Regrets of an MMO Lone Wolf

By now I think it’s well-known that I’m one of those oddballs who plays MMOs, but prefers to do so in solitude. I play in PUG groups when the mood strikes me, and I will occasionally chat in public channels (especially in The Secret World, where general chat usually won’t make you lose faith in humanity), but for the most part, I tend to keep to myself.

My agent looks out across Kaas City from her stronghold in Star Wars: The Old RepublicI wasn’t always so anti-social. I used to belong to a small but tightly knit guild in World of Warcraft, but once it fell apart, I embraced the loner lifestyle with open arms.

And for the most part I’m content with that decision. It makes the most sense for my playstyle, and humans and I have never mixed particularly well.

Still, every decision has consequences, and this is no exception. There are definitely some things I miss out on by being a virtual loner.

For instance, I’ve been putting a lot of effort into my stronghold in Star Wars: The Old Republic, and I’m really happy with how it’s turning out. But I can’t help but feel a little depressed that, in all likelihood, I’m the only person who’s going to see it.

I could post images of it on this blog — and I do — but it’s not the same.

All issues of vanity aside, it’d just be nice to have an excuse to spend more time hanging out there — there’s just not that much to do in a stronghold on your own.

My rogue surveys Talador in World of Warcraft: Warlords of DraenorSimilarly, going to more diverse events in-game might give me an excuse to use more of the many different costumes I’ve collected in my various games.

There are also the occasional grinds that would benefit greatly from some company. Right now I’m procrastinating about leveling my monk in WoW. I really want her to be 100 to be ready for Legion, but boy, I do not want to slog through Draenor again. It would be much more appealing if I did not have to travel alone. Just having a friend to chat with would help.

Then there’s the fact that I still haven’t found four people to recruit in Heroes of the Storm

And sometimes it’d just be nice to have someone to share experiences with. Someone else who gets excited when TSW launches a new issue or something. The blog somewhat fills my need to gush and flail, but still.

Of course, there are some things I just can’t do on my own — like raids in TSW or dungeons in Elder Scrolls Online — but honestly, that doesn’t bother me nearly as much as you’d think. It’d be nice to do those things, I guess, but it’s not very compelling.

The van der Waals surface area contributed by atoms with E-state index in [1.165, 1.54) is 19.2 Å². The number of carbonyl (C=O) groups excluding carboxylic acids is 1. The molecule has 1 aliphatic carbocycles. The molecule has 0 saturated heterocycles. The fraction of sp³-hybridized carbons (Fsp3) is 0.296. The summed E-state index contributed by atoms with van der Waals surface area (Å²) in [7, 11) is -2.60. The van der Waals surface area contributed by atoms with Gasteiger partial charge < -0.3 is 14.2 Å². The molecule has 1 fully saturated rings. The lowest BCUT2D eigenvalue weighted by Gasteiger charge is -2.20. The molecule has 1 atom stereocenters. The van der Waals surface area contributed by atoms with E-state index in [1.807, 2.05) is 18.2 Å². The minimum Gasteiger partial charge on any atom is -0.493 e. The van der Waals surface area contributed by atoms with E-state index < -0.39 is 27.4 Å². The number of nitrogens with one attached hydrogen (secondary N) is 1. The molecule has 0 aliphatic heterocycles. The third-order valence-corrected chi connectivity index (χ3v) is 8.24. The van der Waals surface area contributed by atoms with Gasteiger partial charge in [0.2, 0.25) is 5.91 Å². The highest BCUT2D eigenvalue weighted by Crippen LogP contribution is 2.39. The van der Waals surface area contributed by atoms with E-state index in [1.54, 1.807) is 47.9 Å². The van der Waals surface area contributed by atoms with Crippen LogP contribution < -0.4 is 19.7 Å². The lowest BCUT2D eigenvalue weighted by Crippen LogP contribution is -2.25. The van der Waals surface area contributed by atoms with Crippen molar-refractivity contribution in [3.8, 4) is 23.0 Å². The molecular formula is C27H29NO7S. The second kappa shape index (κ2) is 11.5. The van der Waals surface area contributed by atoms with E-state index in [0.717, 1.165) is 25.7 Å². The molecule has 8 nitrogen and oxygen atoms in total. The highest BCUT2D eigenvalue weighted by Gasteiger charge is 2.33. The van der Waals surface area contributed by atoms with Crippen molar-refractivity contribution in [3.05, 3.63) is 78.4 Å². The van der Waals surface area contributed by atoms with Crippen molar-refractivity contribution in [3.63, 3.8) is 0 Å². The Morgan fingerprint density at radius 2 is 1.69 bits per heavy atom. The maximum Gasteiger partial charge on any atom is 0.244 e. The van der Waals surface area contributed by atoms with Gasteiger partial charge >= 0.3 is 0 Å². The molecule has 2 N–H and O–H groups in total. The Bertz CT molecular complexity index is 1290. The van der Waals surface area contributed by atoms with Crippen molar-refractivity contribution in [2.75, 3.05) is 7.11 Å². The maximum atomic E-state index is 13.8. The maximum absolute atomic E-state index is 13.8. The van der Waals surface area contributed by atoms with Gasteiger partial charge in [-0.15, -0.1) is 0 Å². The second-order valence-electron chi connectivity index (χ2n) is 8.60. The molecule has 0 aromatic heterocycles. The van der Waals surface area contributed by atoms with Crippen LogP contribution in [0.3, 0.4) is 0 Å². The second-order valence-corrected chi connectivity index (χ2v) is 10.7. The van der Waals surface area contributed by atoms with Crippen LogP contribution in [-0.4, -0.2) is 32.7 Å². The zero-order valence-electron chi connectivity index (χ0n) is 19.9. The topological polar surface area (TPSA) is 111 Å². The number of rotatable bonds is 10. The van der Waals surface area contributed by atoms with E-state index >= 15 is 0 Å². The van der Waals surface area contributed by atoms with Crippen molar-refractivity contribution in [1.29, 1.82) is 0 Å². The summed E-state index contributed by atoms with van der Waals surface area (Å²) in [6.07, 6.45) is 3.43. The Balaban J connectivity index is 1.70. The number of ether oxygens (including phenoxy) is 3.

My Dragon alt plays with her hoverboard in The Secret WorldWhich is perhaps an interesting lesson to take from this. Of all the reasons I sometimes regret playing alone, forced group content is at the absolute bottom of the list. Mostly I just sometimes want company for things I’d do regardless.

Take heed, MMO developers.

Of course, I could reach out more. I could try to find more people to spend time with in-game. But I jump around between games so much I doubt any guilds would want me, and again, me and humans don’t mix well.

So, yes, I’m comfortable being alone in the virtual crowd, even if it has its downsides.

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4 thoughts on “Regrets of an MMO Lone Wolf

  1. This is where public events/outdoor open quests really come into their own. A zone-wide objective can really bring home ‘grouping’ content without forcing you to group. I keep thinking back to Warhammer’s public quests and zone events, or Rifts zone-wide rifts at launch … man, those were fun!

    • I did rather enjoy the public events in Guild Wars 2 back when I played. Can get a somewhat similar experience from the world bosses in TSW; those are always fun, but they’re mainly only part of events, so you can’t just access them whenever.

  2. ” But I jump around between games so much I doubt any guilds would want me, and again, me and humans don’t mix well.”

    I think you missunderstand guilds, or rather only know the raid kind. Just a few details on my Cabal history in TSW:
    – We for a long time had a cabal member, for a while even cabal leader, who was diagnoses of Asperger. You can’t get more “problems with people” than that, but in the Cabal he was well accepted.
    – We have people in Cabal who turn up once every few weeks. But when they do, they are welcome to join for anything we do.
    – At the same time nobody ever is required to do anything.
    – A friend of mine took a break from the game for a year. He recently returned and is active in Cabal again.
    – Heck, a big part of the Cabals leadership currently is on hiatus because they got a child and have limited time. We just carry on and wait for their return.

    So, things are not as strict as you think them to be. Your “i am not around enough to have a guild” would be true if we’d be talking about raid focused guilds or something like that, but in a casual guild/cabal you could easily find a home.

    • That does sound like a nice guild, I grant.

      When I was trying to find guilds, most of them would kick inactive members after a few months. And these were casual guilds (or at least advertised themselves as such) — I’ve never bothered with raiding guilds.

      Still, even if I found a guild willing to put up with my unreliability, I’m not sure it’d be a good fit. I’d never have the time to get to know people properly. I’d feel like I was just using them when it was convenient for me… which I pretty much would be, I think.

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